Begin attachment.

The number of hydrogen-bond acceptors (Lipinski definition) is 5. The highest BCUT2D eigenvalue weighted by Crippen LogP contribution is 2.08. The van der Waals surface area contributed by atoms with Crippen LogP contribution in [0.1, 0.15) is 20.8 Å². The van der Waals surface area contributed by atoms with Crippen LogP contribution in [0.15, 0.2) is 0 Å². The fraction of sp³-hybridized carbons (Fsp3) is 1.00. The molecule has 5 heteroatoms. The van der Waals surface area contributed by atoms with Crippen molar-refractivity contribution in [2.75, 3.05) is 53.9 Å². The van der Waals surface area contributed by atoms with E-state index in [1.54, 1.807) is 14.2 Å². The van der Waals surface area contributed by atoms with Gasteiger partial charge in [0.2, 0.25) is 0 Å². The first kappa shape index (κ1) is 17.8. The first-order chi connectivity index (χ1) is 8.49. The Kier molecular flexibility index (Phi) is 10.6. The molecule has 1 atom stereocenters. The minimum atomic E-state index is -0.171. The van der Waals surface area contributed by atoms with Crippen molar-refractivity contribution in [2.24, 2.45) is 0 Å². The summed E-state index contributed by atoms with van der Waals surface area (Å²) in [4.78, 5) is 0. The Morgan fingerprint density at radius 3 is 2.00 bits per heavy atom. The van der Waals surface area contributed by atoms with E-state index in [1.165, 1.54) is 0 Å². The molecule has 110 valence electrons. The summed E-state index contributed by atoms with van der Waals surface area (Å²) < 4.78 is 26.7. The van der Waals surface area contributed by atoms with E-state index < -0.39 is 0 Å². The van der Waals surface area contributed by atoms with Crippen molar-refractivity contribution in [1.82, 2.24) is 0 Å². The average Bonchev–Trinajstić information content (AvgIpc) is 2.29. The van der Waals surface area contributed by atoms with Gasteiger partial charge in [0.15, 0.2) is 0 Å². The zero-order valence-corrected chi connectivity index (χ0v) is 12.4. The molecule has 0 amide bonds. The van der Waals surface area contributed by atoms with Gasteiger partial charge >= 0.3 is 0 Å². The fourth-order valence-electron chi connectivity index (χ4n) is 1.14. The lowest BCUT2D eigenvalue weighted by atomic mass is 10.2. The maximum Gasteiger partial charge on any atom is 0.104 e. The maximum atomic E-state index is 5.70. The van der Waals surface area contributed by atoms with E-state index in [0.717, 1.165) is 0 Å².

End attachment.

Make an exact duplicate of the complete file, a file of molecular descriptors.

The number of hydrogen-bond acceptors (Lipinski definition) is 5. The highest BCUT2D eigenvalue weighted by Crippen LogP contribution is 2.08. The van der Waals surface area contributed by atoms with Crippen LogP contribution in [0.1, 0.15) is 20.8 Å². The van der Waals surface area contributed by atoms with Crippen LogP contribution in [0.15, 0.2) is 0 Å². The fraction of sp³-hybridized carbons (Fsp3) is 1.00. The molecule has 5 heteroatoms. The van der Waals surface area contributed by atoms with Crippen molar-refractivity contribution in [2.75, 3.05) is 53.9 Å². The van der Waals surface area contributed by atoms with E-state index in [1.54, 1.807) is 14.2 Å². The van der Waals surface area contributed by atoms with Gasteiger partial charge in [0.2, 0.25) is 0 Å². The first kappa shape index (κ1) is 17.8. The first-order chi connectivity index (χ1) is 8.49. The Kier molecular flexibility index (Phi) is 10.6. The molecule has 1 atom stereocenters. The minimum atomic E-state index is -0.171. The van der Waals surface area contributed by atoms with Crippen molar-refractivity contribution in [2.24, 2.45) is 0 Å². The summed E-state index contributed by atoms with van der Waals surface area (Å²) in [4.78, 5) is 0. The Morgan fingerprint density at radius 3 is 2.00 bits per heavy atom. The van der Waals surface area contributed by atoms with E-state index in [1.165, 1.54) is 0 Å². The molecule has 110 valence electrons. The summed E-state index contributed by atoms with van der Waals surface area (Å²) < 4.78 is 26.7. The van der Waals surface area contributed by atoms with E-state index < -0.39 is 0 Å². The van der Waals surface area contributed by atoms with Crippen molar-refractivity contribution in [1.82, 2.24) is 0 Å². The average Bonchev–Trinajstić information content (AvgIpc) is 2.29. The van der Waals surface area contributed by atoms with Gasteiger partial charge in [0.15, 0.2) is 0 Å². The zero-order valence-corrected chi connectivity index (χ0v) is 12.4. The molecule has 0 amide bonds. The van der Waals surface area contributed by atoms with Gasteiger partial charge >= 0.3 is 0 Å². The fourth-order valence-electron chi connectivity index (χ4n) is 1.14. The lowest BCUT2D eigenvalue weighted by atomic mass is 10.2. The maximum Gasteiger partial charge on any atom is 0.104 e. The maximum atomic E-state index is 5.70. The van der Waals surface area contributed by atoms with E-state index in [0.717, 1.165) is 0 Å².